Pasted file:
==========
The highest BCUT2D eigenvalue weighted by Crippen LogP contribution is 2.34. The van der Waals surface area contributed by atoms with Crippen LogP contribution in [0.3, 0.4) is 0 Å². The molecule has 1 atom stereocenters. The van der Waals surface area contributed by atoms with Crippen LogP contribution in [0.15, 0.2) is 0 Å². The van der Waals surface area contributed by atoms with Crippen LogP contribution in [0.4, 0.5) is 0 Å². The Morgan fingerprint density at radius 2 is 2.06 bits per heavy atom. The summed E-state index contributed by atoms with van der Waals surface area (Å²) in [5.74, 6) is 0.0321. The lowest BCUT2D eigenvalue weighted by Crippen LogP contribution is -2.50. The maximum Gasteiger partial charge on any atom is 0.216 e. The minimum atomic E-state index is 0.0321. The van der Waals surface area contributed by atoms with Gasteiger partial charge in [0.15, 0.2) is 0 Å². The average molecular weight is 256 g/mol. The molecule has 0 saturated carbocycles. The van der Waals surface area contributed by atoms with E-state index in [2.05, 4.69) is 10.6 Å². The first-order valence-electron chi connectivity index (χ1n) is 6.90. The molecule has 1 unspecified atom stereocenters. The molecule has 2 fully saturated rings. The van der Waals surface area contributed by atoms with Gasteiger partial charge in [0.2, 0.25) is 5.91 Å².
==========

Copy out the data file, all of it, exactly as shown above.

The highest BCUT2D eigenvalue weighted by Crippen LogP contribution is 2.34. The van der Waals surface area contributed by atoms with Crippen LogP contribution in [0.3, 0.4) is 0 Å². The molecule has 1 atom stereocenters. The van der Waals surface area contributed by atoms with Crippen LogP contribution in [0.15, 0.2) is 0 Å². The van der Waals surface area contributed by atoms with Crippen LogP contribution in [0.4, 0.5) is 0 Å². The Morgan fingerprint density at radius 2 is 2.06 bits per heavy atom. The summed E-state index contributed by atoms with van der Waals surface area (Å²) in [5.74, 6) is 0.0321. The lowest BCUT2D eigenvalue weighted by Crippen LogP contribution is -2.50. The maximum Gasteiger partial charge on any atom is 0.216 e. The minimum atomic E-state index is 0.0321. The van der Waals surface area contributed by atoms with Gasteiger partial charge in [0.15, 0.2) is 0 Å². The average molecular weight is 256 g/mol. The molecule has 0 saturated carbocycles. The van der Waals surface area contributed by atoms with E-state index in [2.05, 4.69) is 10.6 Å². The first-order valence-electron chi connectivity index (χ1n) is 6.90. The molecule has 1 unspecified atom stereocenters. The molecule has 2 fully saturated rings. The van der Waals surface area contributed by atoms with Gasteiger partial charge in [0.2, 0.25) is 5.91 Å².